By Chang-Ran Kim
TOKYO (Reuters) - Toyota Motor Corp <7203.T> on Wednesday promoted more foreigners to senior posts, including the first woman and first African-American to hold executive titles, diversifying a management team long dominated by Japanese men.
The world's biggest automaker appointed Europe chief Didier Leroy to become one of six executive vice presidents (EVP) effective after the company's annual shareholders' meeting in June. He would be the first foreigner to become a Toyota EVP, the highest post to be held by a non-Japanese.
Toyota also named Julie Hamp, a senior official at Toyota Motor North America, as a managing officer, making the American the company's first female executive. Christopher Reynolds, an African-American general counsel in North America, will also become a managing officer.
Hamp's promotion marks a step in Japan's drive to narrow the gender gap in the workplace. Prime Minister Shinzo Abe has called on corporate Japan to appoint women to 30 percent of top jobs by 2020 - a target widely seen as unattainable and opposed by the country's biggest business lobby.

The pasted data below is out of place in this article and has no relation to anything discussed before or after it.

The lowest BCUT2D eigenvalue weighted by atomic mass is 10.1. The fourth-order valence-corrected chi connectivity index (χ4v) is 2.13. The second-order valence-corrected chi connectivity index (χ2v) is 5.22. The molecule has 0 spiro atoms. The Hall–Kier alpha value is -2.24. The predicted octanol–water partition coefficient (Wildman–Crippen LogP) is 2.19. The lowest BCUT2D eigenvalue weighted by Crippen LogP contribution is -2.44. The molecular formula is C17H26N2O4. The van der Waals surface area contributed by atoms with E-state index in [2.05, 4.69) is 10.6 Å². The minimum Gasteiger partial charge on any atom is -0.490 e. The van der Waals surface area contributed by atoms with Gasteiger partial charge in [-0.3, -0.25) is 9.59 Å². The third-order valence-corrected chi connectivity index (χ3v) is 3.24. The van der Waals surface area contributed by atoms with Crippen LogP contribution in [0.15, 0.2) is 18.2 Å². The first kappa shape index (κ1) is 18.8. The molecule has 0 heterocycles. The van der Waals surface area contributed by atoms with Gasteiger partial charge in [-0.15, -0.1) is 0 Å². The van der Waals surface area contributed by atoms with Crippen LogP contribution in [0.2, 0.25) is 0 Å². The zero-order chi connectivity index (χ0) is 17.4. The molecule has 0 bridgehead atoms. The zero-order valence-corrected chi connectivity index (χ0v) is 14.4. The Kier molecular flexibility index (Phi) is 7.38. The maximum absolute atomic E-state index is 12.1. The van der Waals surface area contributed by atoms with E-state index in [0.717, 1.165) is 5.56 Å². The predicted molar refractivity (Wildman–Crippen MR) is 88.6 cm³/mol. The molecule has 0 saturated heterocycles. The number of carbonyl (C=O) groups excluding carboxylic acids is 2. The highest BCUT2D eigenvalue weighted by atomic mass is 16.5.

Women currently account for 11 percent of mid-to-senior level management in Japan and 1 percent of executive committee members, according to researcher McKinsey.
Toyota has stood out for having few foreign executives - particularly compared with Nissan Motor Co <7201.T>, led by Frenchman Carlos Ghosn - given that its home market makes up less than a fifth of its global sales.
Currently, seven of Toyota's 57 executives are foreign. With the changes due in June, that number will rise to nine of 58.
"We believe that discussion between people of various backgrounds creates new ideas and increased innovation," Toyota said, referring to the introduction in 2013 of its first outside directors, including American and former General Motors Co (GM.N) veteran Mark Hogan.
Frenchman Leroy is currently a senior managing officer as well as chief executive of Toyota in Europe. The 57-year-old, a one-time Renault SA (RENA.PA) official who joined Toyota in France in 1998, has long been seen as a candidate in the company's efforts to elevate executives abroad to senior posts.
As EVP, Leroy will be responsible for all developed markets at Toyota including Japan and North America.
Hamp will become Chief Communications Officer, and Reynolds will be Chief Legal Officer and Chief Officer of Corporate Planning.
(Editing by Christopher Cushing)